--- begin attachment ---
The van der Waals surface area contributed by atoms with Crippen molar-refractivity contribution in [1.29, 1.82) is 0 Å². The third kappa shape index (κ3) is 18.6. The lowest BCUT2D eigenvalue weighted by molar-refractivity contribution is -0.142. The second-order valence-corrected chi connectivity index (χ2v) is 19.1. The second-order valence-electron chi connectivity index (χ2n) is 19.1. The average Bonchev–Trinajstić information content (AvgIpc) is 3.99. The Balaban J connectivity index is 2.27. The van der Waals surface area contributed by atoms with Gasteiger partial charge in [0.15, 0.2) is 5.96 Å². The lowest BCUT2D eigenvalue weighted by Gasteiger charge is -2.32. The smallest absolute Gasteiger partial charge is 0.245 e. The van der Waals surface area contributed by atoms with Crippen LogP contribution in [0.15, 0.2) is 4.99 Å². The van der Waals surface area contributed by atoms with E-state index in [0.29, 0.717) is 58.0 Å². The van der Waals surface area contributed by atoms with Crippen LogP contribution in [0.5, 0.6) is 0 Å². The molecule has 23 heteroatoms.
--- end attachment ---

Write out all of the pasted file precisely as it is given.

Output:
The van der Waals surface area contributed by atoms with Crippen molar-refractivity contribution in [1.29, 1.82) is 0 Å². The third kappa shape index (κ3) is 18.6. The lowest BCUT2D eigenvalue weighted by molar-refractivity contribution is -0.142. The second-order valence-corrected chi connectivity index (χ2v) is 19.1. The second-order valence-electron chi connectivity index (χ2n) is 19.1. The average Bonchev–Trinajstić information content (AvgIpc) is 3.99. The Balaban J connectivity index is 2.27. The van der Waals surface area contributed by atoms with Gasteiger partial charge in [0.15, 0.2) is 5.96 Å². The lowest BCUT2D eigenvalue weighted by Gasteiger charge is -2.32. The smallest absolute Gasteiger partial charge is 0.245 e. The van der Waals surface area contributed by atoms with Crippen LogP contribution in [0.15, 0.2) is 4.99 Å². The van der Waals surface area contributed by atoms with E-state index in [0.29, 0.717) is 58.0 Å². The van der Waals surface area contributed by atoms with Crippen LogP contribution in [0.5, 0.6) is 0 Å². The molecule has 23 heteroatoms.